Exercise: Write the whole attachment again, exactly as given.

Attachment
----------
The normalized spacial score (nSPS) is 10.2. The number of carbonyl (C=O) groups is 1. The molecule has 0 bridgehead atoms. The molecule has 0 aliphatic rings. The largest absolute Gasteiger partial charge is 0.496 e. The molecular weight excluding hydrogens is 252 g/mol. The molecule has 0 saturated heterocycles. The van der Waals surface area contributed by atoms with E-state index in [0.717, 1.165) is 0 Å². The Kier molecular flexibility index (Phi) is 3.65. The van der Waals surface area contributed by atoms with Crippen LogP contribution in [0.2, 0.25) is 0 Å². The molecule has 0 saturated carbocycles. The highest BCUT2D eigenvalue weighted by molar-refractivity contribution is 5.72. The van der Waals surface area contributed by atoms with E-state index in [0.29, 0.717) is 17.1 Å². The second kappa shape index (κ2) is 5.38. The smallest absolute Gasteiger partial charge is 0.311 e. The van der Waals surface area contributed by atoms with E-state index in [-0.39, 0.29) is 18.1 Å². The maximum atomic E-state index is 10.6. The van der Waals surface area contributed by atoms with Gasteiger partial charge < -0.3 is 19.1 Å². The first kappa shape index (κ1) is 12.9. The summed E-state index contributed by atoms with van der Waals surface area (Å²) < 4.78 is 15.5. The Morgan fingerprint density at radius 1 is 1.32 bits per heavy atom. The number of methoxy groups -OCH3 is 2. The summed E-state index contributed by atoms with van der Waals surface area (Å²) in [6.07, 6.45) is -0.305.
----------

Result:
The normalized spacial score (nSPS) is 10.2. The number of carbonyl (C=O) groups is 1. The molecule has 0 bridgehead atoms. The molecule has 0 aliphatic rings. The largest absolute Gasteiger partial charge is 0.496 e. The molecular weight excluding hydrogens is 252 g/mol. The molecule has 0 saturated heterocycles. The van der Waals surface area contributed by atoms with E-state index in [0.717, 1.165) is 0 Å². The Kier molecular flexibility index (Phi) is 3.65. The van der Waals surface area contributed by atoms with Crippen LogP contribution in [0.2, 0.25) is 0 Å². The molecule has 0 saturated carbocycles. The highest BCUT2D eigenvalue weighted by molar-refractivity contribution is 5.72. The van der Waals surface area contributed by atoms with E-state index in [0.29, 0.717) is 17.1 Å². The second kappa shape index (κ2) is 5.38. The smallest absolute Gasteiger partial charge is 0.311 e. The van der Waals surface area contributed by atoms with E-state index in [-0.39, 0.29) is 18.1 Å². The maximum atomic E-state index is 10.6. The van der Waals surface area contributed by atoms with Gasteiger partial charge < -0.3 is 19.1 Å². The first kappa shape index (κ1) is 12.9. The summed E-state index contributed by atoms with van der Waals surface area (Å²) < 4.78 is 15.5. The Morgan fingerprint density at radius 1 is 1.32 bits per heavy atom. The number of methoxy groups -OCH3 is 2. The summed E-state index contributed by atoms with van der Waals surface area (Å²) in [6.07, 6.45) is -0.305.